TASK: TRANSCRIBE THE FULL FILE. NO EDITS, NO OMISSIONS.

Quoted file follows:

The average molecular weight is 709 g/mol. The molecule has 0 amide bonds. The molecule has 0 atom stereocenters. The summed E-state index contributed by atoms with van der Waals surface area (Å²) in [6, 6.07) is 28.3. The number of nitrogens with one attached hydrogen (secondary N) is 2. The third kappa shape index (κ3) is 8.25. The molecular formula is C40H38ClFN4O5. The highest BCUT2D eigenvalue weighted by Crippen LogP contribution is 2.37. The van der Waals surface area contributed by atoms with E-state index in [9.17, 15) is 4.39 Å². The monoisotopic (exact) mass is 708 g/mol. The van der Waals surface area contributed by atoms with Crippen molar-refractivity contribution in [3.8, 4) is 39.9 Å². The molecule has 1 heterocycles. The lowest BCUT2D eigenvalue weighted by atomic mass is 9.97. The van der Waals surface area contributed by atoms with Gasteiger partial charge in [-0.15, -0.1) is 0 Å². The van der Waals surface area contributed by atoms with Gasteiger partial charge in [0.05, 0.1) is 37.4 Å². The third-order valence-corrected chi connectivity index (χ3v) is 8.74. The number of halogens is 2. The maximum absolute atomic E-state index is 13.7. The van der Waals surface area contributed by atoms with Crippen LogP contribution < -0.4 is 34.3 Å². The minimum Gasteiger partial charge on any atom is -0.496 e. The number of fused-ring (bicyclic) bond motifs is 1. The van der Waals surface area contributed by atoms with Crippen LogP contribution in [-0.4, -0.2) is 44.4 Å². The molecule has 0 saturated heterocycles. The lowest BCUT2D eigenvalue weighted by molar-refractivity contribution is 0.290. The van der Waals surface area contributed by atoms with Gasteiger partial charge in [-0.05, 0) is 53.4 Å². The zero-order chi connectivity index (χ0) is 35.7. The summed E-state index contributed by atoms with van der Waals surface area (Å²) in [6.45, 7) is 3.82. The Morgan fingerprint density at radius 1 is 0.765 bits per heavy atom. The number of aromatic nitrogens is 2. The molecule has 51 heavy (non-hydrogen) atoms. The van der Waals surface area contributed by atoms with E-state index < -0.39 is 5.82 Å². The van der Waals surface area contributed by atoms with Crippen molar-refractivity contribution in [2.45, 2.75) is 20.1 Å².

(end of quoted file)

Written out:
The average molecular weight is 709 g/mol. The molecule has 0 amide bonds. The molecule has 0 atom stereocenters. The summed E-state index contributed by atoms with van der Waals surface area (Å²) in [6, 6.07) is 28.3. The number of nitrogens with one attached hydrogen (secondary N) is 2. The third kappa shape index (κ3) is 8.25. The molecular formula is C40H38ClFN4O5. The highest BCUT2D eigenvalue weighted by Crippen LogP contribution is 2.37. The van der Waals surface area contributed by atoms with E-state index in [9.17, 15) is 4.39 Å². The monoisotopic (exact) mass is 708 g/mol. The van der Waals surface area contributed by atoms with Crippen molar-refractivity contribution in [3.8, 4) is 39.9 Å². The molecule has 1 heterocycles. The lowest BCUT2D eigenvalue weighted by atomic mass is 9.97. The van der Waals surface area contributed by atoms with Gasteiger partial charge in [-0.15, -0.1) is 0 Å². The van der Waals surface area contributed by atoms with Gasteiger partial charge in [0.05, 0.1) is 37.4 Å². The third-order valence-corrected chi connectivity index (χ3v) is 8.74. The number of halogens is 2. The maximum absolute atomic E-state index is 13.7. The van der Waals surface area contributed by atoms with Crippen LogP contribution < -0.4 is 34.3 Å². The minimum Gasteiger partial charge on any atom is -0.496 e. The number of fused-ring (bicyclic) bond motifs is 1. The van der Waals surface area contributed by atoms with Crippen LogP contribution in [-0.4, -0.2) is 44.4 Å². The molecule has 0 saturated heterocycles. The lowest BCUT2D eigenvalue weighted by molar-refractivity contribution is 0.290. The van der Waals surface area contributed by atoms with Gasteiger partial charge in [-0.05, 0) is 53.4 Å². The zero-order chi connectivity index (χ0) is 35.7. The summed E-state index contributed by atoms with van der Waals surface area (Å²) in [6.45, 7) is 3.82. The Morgan fingerprint density at radius 1 is 0.765 bits per heavy atom. The number of aromatic nitrogens is 2. The molecule has 51 heavy (non-hydrogen) atoms. The van der Waals surface area contributed by atoms with E-state index < -0.39 is 5.82 Å². The van der Waals surface area contributed by atoms with Crippen molar-refractivity contribution in [2.45, 2.75) is 20.1 Å².